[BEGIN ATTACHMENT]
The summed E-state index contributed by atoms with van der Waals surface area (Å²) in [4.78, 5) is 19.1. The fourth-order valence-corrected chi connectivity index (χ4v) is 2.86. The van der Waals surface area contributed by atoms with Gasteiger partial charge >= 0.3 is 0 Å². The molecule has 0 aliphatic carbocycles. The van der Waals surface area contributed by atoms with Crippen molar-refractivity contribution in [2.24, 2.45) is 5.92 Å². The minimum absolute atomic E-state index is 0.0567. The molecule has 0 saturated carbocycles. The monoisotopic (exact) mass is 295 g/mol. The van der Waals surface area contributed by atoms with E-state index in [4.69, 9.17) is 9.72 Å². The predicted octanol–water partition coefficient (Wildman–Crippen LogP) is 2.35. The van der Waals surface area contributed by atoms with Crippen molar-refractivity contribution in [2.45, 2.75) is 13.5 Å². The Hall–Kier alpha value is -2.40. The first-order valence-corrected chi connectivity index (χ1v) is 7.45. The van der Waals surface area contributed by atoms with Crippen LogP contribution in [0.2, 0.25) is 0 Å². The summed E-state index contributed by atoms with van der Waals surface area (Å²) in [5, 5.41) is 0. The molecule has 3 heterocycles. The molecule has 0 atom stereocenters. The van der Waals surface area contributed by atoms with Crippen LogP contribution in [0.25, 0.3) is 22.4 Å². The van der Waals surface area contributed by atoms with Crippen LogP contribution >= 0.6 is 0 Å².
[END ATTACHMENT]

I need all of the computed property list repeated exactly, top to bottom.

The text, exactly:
The summed E-state index contributed by atoms with van der Waals surface area (Å²) in [4.78, 5) is 19.1. The fourth-order valence-corrected chi connectivity index (χ4v) is 2.86. The van der Waals surface area contributed by atoms with Gasteiger partial charge >= 0.3 is 0 Å². The molecule has 0 aliphatic carbocycles. The van der Waals surface area contributed by atoms with Crippen molar-refractivity contribution in [2.24, 2.45) is 5.92 Å². The minimum absolute atomic E-state index is 0.0567. The molecule has 0 saturated carbocycles. The monoisotopic (exact) mass is 295 g/mol. The van der Waals surface area contributed by atoms with E-state index in [4.69, 9.17) is 9.72 Å². The predicted octanol–water partition coefficient (Wildman–Crippen LogP) is 2.35. The van der Waals surface area contributed by atoms with Crippen molar-refractivity contribution in [2.45, 2.75) is 13.5 Å². The Hall–Kier alpha value is -2.40. The first-order valence-corrected chi connectivity index (χ1v) is 7.45. The van der Waals surface area contributed by atoms with Crippen LogP contribution in [0.2, 0.25) is 0 Å². The summed E-state index contributed by atoms with van der Waals surface area (Å²) in [5, 5.41) is 0. The molecule has 3 heterocycles. The molecule has 0 atom stereocenters. The van der Waals surface area contributed by atoms with Crippen LogP contribution in [0.25, 0.3) is 22.4 Å². The van der Waals surface area contributed by atoms with Crippen LogP contribution >= 0.6 is 0 Å².